Searching for the Common Good

Aug 8, 2018 by

Most citizens long for an alternative to the current economic system. Next to the many options such as Circular Economy, Community Economies and many more, one of them is the Economy for the Common Good. The current system disregards societal values such as human rights, trust, dignity but also prioritizes efficiency, money and egoism. With his Economy of the Common Good, Christian Felber proposes a new framework.

The core of Felber’s Economy of the Common Good is a truly holistic one, encouraging the democratic participation of individuals, companies, municipalities, governments, banks, educational institutions of science and research. Opposed to the current system where money represents the ultimate goal, the proposed alternative introduces money as the means for advancing the common good. This goes back to Aristotle’s idea of “oikonomia” which states that the economy should support the creation of a purposeful, good life. Looking at several constitutions, there is not a single constitution stating that the goal of the economy is to accumulate capital. For example, the Bavarian constitution says: “The economic activity in its entirety serves the common good”. Unfortunately, this does not translate into the current way of doing business.

Maximization of profit and accumulation of resources are usually the targets of economic actors. According to Felber’s theory, success has to be measured differently, with the help of new indicators. At the macroeconomic level, GDP should be replaced with the Common Good Product. At the level of enterprise, the Common Good Balance Sheets indicates whether a company complies with standards such as human dignity, solidarity and social justice, environmental sustainability, transparency and co-determination and considers the perspectives of all stakeholders involved (suppliers, customers, workers, etc.). The resulting score is made visible on an ECG label on any product, making the product fully transparent concerning the environmental footprint, ethical approach, social impact and so on. At the microlevel, the success of investments would be measured in terms of ethical return, not only financial return.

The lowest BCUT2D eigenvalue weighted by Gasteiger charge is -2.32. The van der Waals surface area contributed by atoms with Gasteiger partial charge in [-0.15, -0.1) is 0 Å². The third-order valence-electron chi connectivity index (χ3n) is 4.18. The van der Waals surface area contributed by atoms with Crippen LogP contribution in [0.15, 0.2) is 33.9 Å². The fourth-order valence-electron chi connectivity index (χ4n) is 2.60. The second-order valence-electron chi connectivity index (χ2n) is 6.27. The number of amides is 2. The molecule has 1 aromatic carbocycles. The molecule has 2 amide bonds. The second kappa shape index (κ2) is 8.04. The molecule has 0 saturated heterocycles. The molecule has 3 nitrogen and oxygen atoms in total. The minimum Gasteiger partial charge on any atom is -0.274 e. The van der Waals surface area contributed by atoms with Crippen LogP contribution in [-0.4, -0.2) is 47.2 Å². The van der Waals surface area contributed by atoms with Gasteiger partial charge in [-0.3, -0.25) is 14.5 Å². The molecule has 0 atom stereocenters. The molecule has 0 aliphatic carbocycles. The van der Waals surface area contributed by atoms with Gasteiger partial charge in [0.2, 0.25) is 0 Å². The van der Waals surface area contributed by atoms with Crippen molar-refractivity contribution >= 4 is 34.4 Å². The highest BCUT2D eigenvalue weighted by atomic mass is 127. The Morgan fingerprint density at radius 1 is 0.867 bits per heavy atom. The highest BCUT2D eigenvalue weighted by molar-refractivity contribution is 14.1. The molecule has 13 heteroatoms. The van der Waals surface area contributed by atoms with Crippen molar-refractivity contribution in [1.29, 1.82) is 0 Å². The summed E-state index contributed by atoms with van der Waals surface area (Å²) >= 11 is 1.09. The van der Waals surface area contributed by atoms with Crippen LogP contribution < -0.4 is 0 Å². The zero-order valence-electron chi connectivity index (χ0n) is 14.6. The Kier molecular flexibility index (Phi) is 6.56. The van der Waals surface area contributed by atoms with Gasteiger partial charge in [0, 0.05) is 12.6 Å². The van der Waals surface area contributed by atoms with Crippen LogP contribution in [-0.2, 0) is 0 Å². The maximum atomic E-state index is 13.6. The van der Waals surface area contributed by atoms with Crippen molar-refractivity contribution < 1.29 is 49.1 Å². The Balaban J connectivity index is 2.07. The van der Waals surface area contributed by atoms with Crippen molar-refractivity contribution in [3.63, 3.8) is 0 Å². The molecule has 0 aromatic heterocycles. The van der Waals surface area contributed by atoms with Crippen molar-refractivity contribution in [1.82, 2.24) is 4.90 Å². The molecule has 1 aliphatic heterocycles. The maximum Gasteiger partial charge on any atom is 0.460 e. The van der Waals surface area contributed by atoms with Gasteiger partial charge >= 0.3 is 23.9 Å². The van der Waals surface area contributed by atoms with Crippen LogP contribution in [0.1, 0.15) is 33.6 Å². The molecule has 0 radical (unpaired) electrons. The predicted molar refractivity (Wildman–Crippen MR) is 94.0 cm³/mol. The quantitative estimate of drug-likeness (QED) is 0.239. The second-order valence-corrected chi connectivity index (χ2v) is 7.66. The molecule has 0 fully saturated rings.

What we both really appreciated about Felber’s framework of an ethical market was that companies respecting the common good would be given legal advantages and incentives from lower tax rates, lower tariffs to lower interest rates for bank loans. Free trade should be a reward for the most responsible companies and not for those who violate our most important values. Thus, the structure of incentives changes, making it more profitable to act in favor of the common good. What also stood out was Felber’s denial of free markets, which relies on the claim that conditions for their existence are not yet in place. In order for them to actually exist, information should be shared transparently and be made accessible to the sovereign citizens.

Inspired by the ethos of sharing, in the afternoon lecture, Friedrich Leitgeb (who also shares his income with the community he lives with) introduced several concepts related to organic food systems and civic food networks. One of them is Community Supported Agriculture, where consumers do not buy the products but finance a local farm as a whole. Payments are based on the production costs incurred by farmers and are paid in advance. This makes responsibilities, risks and rewards of farming shared. Moreover, personal economic situations are respected: when the harvest is bad, consumers do not blame the producer but accept that they will get fewer products.

The idea of food coops is to collectively purchase food directly from the producer, skipping the intermediate trade. The whole concept is based on transparency and trust. Why is trust so important? Participants pick the products on their own, wrap them and evaluate the products themselves.

The last day of lectures at AEMS was full of ideas, frameworks and concepts that propose a new order for a more sustainable, empathic and respectful interplay of humans and nature.


Written by: Flavia Nuta and Madeleine Alizadeh

Based on the lectures by: Christian Felber (“Economy for the Common Good”) and Friedrich Leitgeb (“Alternative Foodways: Community Supported Agriculture and Foodcoops”)